A private company, Space X, has, finally, managed to safely land the first stage of its Falcon 9 spacecraft back on Earth in Florida while successfully deploying several satellites into Earth orbit. The Falcon 9 upper stage booster, however, will not be recovered which, of course, makes this spacecraft only partially reusable-- just as NASA's Space Shuttle was.
NASA, of course, operated its partially reusable crewed spacecraft (the Space Shuttle) for
more than 30 years, recovering the reusable space
plane (Space Shuttle Orbiter) and twin solid rocket boosters (SRBs) after every flight. But the dramatically lower cost that was predicted for the Space Shuttle program never came to fruition thanks to a couple of fatal accidents and a high launch demand that never became a reality-- for both commercial and political reasons.
It should also be noted that NASA's cancelled Ares I program was also supposed to have a recoverable and reusable first stage based on the legacy of the Space Shuttle's solid rocket boosters.
The next step for Space X will be to refurbish the recovered Falcon 9 booster and its engines in order see if the first stage booster can successfully fly again and be successfully recovered again. How costly and reliable-- and safe-- a refurbished Falcon 9 booster will be is the next question for Space X. But recovering the Falcon 9 first stage while also successfully launching its payloads into orbit is a major milestone for a private space launch company.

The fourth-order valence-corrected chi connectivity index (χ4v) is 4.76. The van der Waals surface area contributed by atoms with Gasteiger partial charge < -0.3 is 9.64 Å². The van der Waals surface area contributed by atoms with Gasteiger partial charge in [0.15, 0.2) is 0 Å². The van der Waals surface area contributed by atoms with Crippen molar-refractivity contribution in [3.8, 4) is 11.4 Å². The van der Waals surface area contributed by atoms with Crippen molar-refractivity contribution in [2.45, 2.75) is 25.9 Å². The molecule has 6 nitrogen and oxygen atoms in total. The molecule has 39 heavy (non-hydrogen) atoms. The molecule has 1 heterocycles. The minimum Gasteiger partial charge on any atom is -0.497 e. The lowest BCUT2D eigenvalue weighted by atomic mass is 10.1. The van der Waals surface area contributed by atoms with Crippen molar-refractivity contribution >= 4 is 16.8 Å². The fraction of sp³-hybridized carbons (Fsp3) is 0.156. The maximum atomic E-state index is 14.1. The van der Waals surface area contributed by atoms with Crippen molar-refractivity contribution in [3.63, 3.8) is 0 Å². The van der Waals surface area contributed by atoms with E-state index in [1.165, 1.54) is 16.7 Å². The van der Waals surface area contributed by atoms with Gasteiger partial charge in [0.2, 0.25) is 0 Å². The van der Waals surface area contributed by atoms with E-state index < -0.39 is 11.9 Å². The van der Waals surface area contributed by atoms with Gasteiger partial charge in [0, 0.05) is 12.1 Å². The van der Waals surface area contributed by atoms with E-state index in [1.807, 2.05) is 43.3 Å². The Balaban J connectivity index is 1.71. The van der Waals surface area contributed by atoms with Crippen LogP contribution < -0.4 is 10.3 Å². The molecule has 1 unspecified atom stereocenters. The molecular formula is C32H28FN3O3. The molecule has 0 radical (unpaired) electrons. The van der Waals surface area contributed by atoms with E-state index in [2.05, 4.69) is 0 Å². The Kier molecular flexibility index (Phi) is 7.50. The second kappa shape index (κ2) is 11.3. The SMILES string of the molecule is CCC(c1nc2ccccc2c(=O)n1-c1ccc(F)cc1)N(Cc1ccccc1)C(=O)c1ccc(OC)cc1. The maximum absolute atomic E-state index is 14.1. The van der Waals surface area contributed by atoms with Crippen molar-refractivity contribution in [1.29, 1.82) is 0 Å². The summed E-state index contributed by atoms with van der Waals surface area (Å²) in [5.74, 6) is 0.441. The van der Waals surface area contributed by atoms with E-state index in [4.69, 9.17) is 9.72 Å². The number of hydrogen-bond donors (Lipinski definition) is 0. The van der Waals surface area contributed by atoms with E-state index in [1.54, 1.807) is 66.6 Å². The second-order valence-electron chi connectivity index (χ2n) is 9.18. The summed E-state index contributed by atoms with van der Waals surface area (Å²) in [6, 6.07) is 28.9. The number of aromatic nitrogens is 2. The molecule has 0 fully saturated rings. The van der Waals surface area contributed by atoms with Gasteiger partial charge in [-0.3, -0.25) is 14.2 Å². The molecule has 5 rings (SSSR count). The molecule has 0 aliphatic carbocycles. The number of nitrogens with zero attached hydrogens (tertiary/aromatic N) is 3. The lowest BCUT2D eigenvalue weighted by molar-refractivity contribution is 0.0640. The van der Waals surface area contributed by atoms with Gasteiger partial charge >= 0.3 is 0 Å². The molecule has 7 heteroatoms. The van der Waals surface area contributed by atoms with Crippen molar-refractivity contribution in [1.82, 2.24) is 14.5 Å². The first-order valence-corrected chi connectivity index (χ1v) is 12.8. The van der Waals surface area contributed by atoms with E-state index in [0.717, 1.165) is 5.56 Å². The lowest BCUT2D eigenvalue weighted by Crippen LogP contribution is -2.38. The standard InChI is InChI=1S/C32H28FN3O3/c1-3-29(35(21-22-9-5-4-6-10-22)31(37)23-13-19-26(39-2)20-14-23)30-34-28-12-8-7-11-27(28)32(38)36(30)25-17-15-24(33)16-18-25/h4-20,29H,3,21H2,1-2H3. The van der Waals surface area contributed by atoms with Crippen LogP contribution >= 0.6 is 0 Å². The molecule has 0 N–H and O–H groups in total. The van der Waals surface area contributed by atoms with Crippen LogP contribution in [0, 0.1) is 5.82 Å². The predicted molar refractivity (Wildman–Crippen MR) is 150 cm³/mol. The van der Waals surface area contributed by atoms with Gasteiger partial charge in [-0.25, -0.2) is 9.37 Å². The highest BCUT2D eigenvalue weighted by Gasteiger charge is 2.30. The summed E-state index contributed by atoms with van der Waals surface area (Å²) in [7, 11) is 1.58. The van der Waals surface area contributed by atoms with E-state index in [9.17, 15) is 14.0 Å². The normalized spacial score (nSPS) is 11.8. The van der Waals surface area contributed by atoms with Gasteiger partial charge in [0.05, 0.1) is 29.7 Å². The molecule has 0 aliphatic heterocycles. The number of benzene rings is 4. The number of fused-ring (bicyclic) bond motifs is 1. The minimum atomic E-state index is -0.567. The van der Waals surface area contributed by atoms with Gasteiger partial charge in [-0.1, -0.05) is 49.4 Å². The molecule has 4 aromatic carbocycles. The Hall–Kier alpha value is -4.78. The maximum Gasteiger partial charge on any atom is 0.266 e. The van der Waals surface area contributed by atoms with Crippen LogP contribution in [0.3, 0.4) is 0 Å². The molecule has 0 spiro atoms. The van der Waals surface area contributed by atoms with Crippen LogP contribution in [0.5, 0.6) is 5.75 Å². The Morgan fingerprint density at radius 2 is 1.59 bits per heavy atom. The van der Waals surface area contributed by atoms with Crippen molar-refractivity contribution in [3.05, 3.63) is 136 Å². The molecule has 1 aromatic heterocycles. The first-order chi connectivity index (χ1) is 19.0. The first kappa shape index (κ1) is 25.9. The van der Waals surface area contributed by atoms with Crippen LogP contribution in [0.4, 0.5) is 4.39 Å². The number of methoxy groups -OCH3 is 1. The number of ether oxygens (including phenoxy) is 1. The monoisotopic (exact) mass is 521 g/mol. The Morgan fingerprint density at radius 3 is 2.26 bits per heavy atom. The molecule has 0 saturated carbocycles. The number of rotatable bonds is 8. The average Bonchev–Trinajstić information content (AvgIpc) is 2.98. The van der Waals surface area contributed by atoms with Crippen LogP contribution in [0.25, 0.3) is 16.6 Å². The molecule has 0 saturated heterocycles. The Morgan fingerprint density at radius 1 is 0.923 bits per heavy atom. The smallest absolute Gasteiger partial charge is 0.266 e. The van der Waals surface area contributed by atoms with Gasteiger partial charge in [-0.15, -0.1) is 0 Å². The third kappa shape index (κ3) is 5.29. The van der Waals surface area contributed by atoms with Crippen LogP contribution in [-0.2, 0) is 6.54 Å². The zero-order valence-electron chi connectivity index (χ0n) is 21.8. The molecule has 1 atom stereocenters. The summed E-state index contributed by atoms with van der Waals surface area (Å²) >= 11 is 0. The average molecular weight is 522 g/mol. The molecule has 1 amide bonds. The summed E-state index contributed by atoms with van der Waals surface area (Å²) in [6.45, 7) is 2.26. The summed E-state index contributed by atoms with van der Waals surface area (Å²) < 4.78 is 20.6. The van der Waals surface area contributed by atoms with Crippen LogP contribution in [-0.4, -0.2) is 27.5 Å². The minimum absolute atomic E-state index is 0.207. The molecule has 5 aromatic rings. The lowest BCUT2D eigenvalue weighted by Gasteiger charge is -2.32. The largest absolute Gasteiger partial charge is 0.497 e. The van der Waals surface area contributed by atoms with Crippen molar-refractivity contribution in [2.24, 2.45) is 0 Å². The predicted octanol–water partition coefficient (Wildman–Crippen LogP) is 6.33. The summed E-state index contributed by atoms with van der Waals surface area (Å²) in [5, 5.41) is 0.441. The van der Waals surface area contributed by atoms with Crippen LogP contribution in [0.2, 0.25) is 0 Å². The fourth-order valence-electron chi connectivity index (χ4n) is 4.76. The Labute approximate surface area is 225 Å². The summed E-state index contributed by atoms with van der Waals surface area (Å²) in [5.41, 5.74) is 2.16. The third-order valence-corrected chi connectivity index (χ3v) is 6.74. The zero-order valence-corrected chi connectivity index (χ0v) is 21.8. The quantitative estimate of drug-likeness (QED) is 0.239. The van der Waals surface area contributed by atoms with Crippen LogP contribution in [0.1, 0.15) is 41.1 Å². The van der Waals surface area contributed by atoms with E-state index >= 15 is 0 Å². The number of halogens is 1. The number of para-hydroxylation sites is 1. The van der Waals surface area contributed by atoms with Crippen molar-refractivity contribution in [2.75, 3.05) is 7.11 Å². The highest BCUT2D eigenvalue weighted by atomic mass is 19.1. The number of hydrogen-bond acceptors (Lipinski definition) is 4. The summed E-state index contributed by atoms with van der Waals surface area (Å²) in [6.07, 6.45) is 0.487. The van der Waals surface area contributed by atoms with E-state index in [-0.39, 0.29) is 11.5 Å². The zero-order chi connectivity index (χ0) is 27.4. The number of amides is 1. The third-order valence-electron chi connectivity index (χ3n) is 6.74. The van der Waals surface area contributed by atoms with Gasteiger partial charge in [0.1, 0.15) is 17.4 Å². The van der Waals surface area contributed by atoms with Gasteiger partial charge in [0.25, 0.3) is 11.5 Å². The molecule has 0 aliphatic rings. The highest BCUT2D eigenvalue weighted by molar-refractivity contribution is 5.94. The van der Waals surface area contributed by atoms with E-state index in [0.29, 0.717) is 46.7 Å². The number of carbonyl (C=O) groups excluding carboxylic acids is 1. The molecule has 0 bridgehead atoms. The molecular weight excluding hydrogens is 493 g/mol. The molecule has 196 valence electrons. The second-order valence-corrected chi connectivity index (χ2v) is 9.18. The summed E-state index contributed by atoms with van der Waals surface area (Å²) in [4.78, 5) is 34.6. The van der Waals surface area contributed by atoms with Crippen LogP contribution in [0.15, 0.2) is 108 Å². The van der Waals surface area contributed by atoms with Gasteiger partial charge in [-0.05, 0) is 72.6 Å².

Space X duly deserves to be congratulated for accomplishing this first important phase in its goal towards a reusable space launch vehicle!
"The knowledge that we have now is but a fraction of the knowledge we must get, whether for peaceful use or for national defense. We must depend on intensive research to acquire the further knowledge we need ... These are truths that every scientist knows. They are truths that the American people need to understand." (Harry S. Truman 1948).